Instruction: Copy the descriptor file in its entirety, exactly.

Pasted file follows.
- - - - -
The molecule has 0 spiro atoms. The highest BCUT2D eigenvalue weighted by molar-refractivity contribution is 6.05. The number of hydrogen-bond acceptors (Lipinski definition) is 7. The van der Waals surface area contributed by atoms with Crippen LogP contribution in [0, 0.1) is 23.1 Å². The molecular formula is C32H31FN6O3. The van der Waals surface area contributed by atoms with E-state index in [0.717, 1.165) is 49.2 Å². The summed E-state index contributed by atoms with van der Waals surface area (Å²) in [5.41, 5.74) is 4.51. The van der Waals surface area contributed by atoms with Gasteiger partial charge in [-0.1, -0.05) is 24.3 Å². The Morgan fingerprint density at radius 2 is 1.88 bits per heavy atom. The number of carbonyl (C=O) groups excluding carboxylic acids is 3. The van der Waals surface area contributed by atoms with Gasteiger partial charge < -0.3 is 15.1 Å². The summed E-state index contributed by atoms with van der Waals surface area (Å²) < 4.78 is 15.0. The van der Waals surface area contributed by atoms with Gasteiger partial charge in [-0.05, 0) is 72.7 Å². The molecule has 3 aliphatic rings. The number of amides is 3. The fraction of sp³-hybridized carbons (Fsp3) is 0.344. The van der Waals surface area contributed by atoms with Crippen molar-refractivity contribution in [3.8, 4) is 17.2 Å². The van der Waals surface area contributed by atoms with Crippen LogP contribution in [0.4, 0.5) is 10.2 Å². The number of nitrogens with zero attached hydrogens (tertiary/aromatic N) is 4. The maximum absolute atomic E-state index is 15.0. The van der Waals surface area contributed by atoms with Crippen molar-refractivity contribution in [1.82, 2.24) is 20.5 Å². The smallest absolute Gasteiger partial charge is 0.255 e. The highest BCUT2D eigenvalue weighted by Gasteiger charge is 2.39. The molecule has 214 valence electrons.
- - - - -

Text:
The molecule has 0 spiro atoms. The highest BCUT2D eigenvalue weighted by molar-refractivity contribution is 6.05. The number of hydrogen-bond acceptors (Lipinski definition) is 7. The van der Waals surface area contributed by atoms with Crippen LogP contribution in [0, 0.1) is 23.1 Å². The molecular formula is C32H31FN6O3. The van der Waals surface area contributed by atoms with E-state index in [0.717, 1.165) is 49.2 Å². The summed E-state index contributed by atoms with van der Waals surface area (Å²) in [5.41, 5.74) is 4.51. The van der Waals surface area contributed by atoms with Gasteiger partial charge in [-0.1, -0.05) is 24.3 Å². The Morgan fingerprint density at radius 2 is 1.88 bits per heavy atom. The number of carbonyl (C=O) groups excluding carboxylic acids is 3. The van der Waals surface area contributed by atoms with Gasteiger partial charge < -0.3 is 15.1 Å². The summed E-state index contributed by atoms with van der Waals surface area (Å²) < 4.78 is 15.0. The van der Waals surface area contributed by atoms with Gasteiger partial charge in [-0.05, 0) is 72.7 Å². The molecule has 3 aliphatic rings. The number of amides is 3. The fraction of sp³-hybridized carbons (Fsp3) is 0.344. The van der Waals surface area contributed by atoms with Crippen molar-refractivity contribution in [3.8, 4) is 17.2 Å². The van der Waals surface area contributed by atoms with Crippen LogP contribution in [0.4, 0.5) is 10.2 Å². The number of nitrogens with zero attached hydrogens (tertiary/aromatic N) is 4. The maximum absolute atomic E-state index is 15.0. The van der Waals surface area contributed by atoms with Crippen molar-refractivity contribution in [1.82, 2.24) is 20.5 Å². The smallest absolute Gasteiger partial charge is 0.255 e. The highest BCUT2D eigenvalue weighted by Gasteiger charge is 2.39. The molecule has 214 valence electrons.